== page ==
I wasn’t sure what I was expecting 17 years ago when I went on my first date with my husband. Dinner and a movie maybe? Flowers or candy? Maybe a peck on the cheek goodnight? What I did not expect was watching “The Sound of Music” — with his grandparents.
We drove to a tidy, little blue and white house — tulips and roses lining the sidewalk. Usually one has a little more time to prepare for “meeting the parents” or grandparents — like several months, maybe a year? As if a first date wasn’t enough stress, now I had to try to make a good impression on three people.
His grandmother was worrying too — albeit for different reasons. She was concerned about us sitting idle in front of the TV for three hours. We had hardly made introductions before we were hustled in to the back room and given scissors and felts to cut out for a project she was working on. For three hours, we listened to Julie Andrews sing while we dutifully cut out felt animals and stacked them into piles.
The date, while unusual, unorthodox and productive, turned out to be enjoyable enough that one turned into two, then five, and before I knew it, his grandmother had invited me back for a birthday party.
The whole family turned out, a lovely dinner was set and then the guest of honor was pushed up to the head of the table — the family poodle. He had a nicely shaped can of dog food on a china plate, with carrots for candles. I guess the surprise showed on my face, because my future husband leaned over and whispered, “At least this year she didn’t make everyone’s food look like dog food!”
Going to her house became an adventure — and you could never predict what was going to happen. One evening we dropped by at supper time.
“Oh there’s plenty of tomato soup,” she said, scurrying to set two more bowls on the table. “Here, to make sure, we’ll just add some ketchup and water, after all it’s mostly tomatoes anyway, right?”
Ketchup soup? Mmm, wonder why this hasn’t been picked up by a chain restaurant yet?
On a family camping trip, she accidentally threw out her can opener with the trash. After searching the whole trailer, my husband and I had given up and went hiking. Arriving back into the camp site, we found his grandmother near the dumpster — where she had organized a small group of other campers to help her look through the trash in hopes of finding her “very expensive” can opener. It eventually turned up in a bag of bananas in the camp trailer — no dumpster digging had been needed after all.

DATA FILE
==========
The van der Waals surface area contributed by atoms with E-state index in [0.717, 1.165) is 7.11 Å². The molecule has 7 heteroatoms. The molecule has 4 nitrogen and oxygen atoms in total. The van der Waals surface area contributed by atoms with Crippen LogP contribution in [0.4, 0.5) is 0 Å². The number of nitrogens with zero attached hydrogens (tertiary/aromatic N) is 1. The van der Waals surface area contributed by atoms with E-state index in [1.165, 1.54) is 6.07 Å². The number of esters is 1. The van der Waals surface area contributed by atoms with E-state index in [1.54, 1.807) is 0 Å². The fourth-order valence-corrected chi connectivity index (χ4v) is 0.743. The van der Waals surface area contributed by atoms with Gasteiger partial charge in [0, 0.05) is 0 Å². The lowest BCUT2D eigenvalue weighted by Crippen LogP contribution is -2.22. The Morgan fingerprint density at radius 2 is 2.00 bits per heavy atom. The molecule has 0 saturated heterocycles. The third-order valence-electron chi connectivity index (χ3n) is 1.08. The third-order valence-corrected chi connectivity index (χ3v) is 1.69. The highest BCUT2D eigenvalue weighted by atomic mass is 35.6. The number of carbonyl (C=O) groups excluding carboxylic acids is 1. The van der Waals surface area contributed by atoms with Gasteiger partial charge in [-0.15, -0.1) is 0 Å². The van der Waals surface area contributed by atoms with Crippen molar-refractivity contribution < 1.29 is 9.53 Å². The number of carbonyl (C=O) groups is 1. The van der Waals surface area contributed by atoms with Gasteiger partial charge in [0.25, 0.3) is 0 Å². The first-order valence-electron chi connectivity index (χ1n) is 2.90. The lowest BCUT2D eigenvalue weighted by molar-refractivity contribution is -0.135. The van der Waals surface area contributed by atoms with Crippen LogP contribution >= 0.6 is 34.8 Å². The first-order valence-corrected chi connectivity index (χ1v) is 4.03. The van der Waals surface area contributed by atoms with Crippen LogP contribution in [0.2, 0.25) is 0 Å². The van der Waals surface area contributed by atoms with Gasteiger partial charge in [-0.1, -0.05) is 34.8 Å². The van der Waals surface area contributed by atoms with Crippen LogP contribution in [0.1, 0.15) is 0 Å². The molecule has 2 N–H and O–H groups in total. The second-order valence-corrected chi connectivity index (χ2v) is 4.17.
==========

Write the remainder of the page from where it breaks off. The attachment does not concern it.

Several years after her husband had passed away, she was on another trip with us to the coast. She had been seeing a lot of an elderly gentleman, and spent the majority of our trip waving her cellphone around trying to find reception to call him. Many times through the day we would see her out on the beach standing on a big rock, her back to the wind and the phone pressed tightly to her ear. We had just finished a fresh batch of hot, homemade salsa when she came into the camp trailer from one of these calls.
“I have found myself a lover!” she announced, with a pleased expression.
Just for the record, hot salsa seems even hotter coming out your nose!
My husband’s grandmother is turning 90 this month — and would still find sitting for a three-hour movie to be a waste of time, unless there was a project to be finished. Seventeen years ago, I had no idea that ketchup soup or dog birthday parties were in my future. It was an unusual first date, to meet an unusual woman, with unusual ideas, and who has influenced my life — unusually so.
Brianna Walker occasionally writes about the Farmer’s Fate for the Blue Mountain Eagle.